[FFmpeg-trac] #8066(avcodec:open): Bad quality encoding of high compressed audio by AAC encoder

FFmpeg trac at avcodec.org
Wed May 6 19:40:00 EEST 2020

#8066: Bad quality encoding of high compressed audio by AAC encoder
             Reporter:  Lirk        |                    Owner:  Lynne
                 Type:  defect      |                   Status:  open
             Priority:  normal      |                Component:  avcodec
              Version:  git-master  |               Resolution:
             Keywords:  aac         |               Blocked By:
             Blocking:              |  Reproduced by developer:  1
Analyzed by developer:  1           |

Comment (by marcan):

 You're right that cascading with frame alignment is a best case scenario
 and not representative of typical streaming/etc use cases. Anecdotally,
 this also aligns with how when I noticed the artifacts from 2x 320k
 ffmpeg-aac done through two instances of OBS, they seemed fairly evident
 (presumably not frame aligned), while when I did an ABX test later (with
 the cascading aligned), I still was able to tell but it took more careful
 listening. (Unfortunately the 2xOBS test was literally with two people on
 the other side of the planet both running OBS and a DJ setup as the input,
 so I can't literally reproduce it as is, though I can try to approximate

 But either way, having aligned inputs is a best case scenario, so it makes
 sense that the encoder ought to do a good job then at least.

 I'm attaching the sample I used for the 2x 320kbps ABX test, which was the
 song that was playing via the DJ/OBS pipeline when I first noticed the
 artifacts. I need to try it at a single encode and see if I can still tell
 it apart. It is sourced from a 44.1 256kbps MP3 (no better source is
 available), but that should be mostly irrelevant, just treat it as a blob
 of PCM data that AAC encoders may do a better or worse job on.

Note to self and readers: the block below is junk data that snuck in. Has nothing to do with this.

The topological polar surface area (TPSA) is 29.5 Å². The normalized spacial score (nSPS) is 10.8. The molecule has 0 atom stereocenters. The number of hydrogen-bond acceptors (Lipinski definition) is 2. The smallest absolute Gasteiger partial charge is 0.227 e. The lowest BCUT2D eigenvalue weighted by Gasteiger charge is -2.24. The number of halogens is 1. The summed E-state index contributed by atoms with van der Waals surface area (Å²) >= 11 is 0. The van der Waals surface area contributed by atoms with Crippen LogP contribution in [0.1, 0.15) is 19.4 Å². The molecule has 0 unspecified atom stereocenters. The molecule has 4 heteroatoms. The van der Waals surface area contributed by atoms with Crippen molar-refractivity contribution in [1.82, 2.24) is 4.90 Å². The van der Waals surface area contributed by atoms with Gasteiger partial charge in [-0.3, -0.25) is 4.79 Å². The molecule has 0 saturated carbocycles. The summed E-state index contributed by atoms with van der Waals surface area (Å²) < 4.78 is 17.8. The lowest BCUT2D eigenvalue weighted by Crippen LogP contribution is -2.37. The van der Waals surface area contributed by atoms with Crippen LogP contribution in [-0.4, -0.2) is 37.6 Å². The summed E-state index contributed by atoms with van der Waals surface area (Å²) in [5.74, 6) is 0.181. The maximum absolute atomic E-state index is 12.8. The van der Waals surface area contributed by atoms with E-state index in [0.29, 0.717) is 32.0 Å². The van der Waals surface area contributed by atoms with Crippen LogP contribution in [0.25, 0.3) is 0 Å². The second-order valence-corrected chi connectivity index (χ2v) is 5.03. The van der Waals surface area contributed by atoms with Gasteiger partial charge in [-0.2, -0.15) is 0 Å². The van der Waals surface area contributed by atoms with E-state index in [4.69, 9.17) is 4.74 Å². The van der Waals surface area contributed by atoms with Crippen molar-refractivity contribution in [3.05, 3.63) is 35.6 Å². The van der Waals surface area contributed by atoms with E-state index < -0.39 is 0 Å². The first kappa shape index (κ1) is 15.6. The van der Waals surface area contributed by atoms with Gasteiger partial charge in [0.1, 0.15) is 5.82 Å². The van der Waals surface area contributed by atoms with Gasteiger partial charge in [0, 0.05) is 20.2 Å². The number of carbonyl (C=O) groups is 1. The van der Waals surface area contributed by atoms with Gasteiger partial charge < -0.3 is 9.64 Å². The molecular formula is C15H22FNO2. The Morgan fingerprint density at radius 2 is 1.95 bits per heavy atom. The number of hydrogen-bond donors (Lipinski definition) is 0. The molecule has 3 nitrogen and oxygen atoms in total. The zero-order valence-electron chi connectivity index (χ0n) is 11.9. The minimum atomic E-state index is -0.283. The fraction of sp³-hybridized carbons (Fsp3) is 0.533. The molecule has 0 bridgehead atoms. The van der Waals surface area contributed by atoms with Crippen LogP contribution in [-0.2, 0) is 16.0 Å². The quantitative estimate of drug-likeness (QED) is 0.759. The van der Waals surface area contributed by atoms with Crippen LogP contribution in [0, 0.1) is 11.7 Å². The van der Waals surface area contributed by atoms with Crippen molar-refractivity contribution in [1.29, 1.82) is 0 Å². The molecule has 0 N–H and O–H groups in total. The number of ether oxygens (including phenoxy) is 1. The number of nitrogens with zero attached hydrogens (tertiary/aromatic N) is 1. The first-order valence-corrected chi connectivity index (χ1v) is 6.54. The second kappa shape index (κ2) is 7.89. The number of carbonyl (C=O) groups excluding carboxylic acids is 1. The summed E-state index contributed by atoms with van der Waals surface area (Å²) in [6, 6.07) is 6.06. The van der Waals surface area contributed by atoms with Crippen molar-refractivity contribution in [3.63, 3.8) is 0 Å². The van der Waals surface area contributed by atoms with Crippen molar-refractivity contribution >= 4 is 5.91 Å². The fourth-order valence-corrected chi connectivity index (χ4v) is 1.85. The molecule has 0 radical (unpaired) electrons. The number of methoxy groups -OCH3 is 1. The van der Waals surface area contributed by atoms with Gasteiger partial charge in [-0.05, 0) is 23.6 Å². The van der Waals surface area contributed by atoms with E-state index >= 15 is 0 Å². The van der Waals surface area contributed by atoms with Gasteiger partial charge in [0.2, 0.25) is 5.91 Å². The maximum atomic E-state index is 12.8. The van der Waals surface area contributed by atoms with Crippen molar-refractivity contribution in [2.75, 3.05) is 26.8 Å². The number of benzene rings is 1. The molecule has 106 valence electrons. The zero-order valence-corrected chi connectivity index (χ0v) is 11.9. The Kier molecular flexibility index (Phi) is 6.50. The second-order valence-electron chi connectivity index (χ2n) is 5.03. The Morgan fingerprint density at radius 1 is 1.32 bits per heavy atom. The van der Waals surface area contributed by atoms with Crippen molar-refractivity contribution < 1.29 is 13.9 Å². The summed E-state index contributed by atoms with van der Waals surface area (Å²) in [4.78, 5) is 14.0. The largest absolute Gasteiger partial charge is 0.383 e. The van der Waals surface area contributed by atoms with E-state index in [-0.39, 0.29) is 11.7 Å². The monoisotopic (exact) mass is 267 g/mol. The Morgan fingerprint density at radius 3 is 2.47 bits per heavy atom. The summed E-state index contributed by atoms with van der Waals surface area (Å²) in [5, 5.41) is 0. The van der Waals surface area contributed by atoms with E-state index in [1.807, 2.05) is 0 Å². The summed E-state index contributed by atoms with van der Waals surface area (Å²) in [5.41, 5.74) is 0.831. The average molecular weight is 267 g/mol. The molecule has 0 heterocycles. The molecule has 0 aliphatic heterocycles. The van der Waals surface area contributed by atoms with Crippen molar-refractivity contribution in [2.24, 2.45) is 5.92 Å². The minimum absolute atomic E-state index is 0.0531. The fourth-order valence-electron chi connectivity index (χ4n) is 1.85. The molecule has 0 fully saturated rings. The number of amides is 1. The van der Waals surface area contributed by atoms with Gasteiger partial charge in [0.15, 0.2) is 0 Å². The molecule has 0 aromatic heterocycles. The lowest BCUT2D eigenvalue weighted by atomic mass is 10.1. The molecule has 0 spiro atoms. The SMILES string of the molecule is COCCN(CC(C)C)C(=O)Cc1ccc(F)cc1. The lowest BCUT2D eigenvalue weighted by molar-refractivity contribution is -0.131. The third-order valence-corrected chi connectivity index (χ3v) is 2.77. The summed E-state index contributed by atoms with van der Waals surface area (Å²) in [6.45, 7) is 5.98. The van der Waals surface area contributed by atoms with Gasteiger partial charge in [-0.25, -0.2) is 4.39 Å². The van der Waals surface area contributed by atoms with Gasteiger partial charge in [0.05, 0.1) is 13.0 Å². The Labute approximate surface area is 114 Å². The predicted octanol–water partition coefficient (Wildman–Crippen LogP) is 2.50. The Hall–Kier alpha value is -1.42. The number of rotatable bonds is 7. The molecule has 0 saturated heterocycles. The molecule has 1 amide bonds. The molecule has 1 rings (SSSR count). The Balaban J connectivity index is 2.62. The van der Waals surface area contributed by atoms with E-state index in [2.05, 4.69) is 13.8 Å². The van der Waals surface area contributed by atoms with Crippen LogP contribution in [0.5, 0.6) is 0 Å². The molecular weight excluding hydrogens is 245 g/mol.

ffmpeg may not be a very organized project, but the actions of its
 developers and other members reflect on the project as a whole, and
 tolerance of misbehavior by other developers indirectly reflects on them.
 The reason why some projects are adopting codes of conduct and such is to
 have a more unified view of what kind of community the project is
 attempting to foster. While deciding whether to actually do that and what
 the contents should be is a massive debate and can of worms I'm not going
 to open here, the underlying fact here is that projects aren't just loose
 collections of independent developers; they have a shared image and the
 project as a whole, and other members, are not insulated from the actions
 of others. Having things literally implemented as a free-for-all with no
 consequences for those who act poorly towards users does not excuse other
 developers who may not be directly the problem, but enable those who are
 by doing nothing about it. Whether it be via codified rules like a CoC, or
 via informal discussion and consensus among members, projects need to
 manage their image just like any other organization.

 I'm sorry that you got personally attacked in private. For what it's
 worth, I've been a notable public face of a certain project/community in
 the past, so I know what getting that stuff is like, and it's a big reason
 why I burned out of ever taking that kind of role again in that field. My
 issues with the AAC encoder are not intended as demands for improvement,
 nor to mock the project, but rather my frustration stems from the claim of
 superiority over FDK (which seemed patently absurd to me, I've yet to see
 a sample where FDK was clearly worse), which seems misleading towards
 users; and at the animosity towards me for trying to bring the issue up. I
 have no problem with an encoder that isn't ideal as long as it is
 documented as such, and of course I would support any improvements to it,
 so long as honest feedback/test results from me are taken seriously.
 Unfortunately, last time I brought this up (again with samples) nothing
 changed in the docs; it seems this time around a patch was posted to
 remove the claim, so perhaps that will be fixed soon. And I do hope the
 encoder does improve to the point where it surpasses FDK some day.

 The line about h.264 vs aac encoders was not intended to put them on equal
 footing. It was merely a comment on the paradoxical status quo where, of
 two proprietary and patented codecs which are most often used together,
 the open source world has probably the best encoder for one, and only
 fairly mediocre support for the other. I understand *how* that happened,
 it's just a comment on the weird state of things.

Ticket URL: <https://trac.ffmpeg.org/ticket/8066#comment:16>
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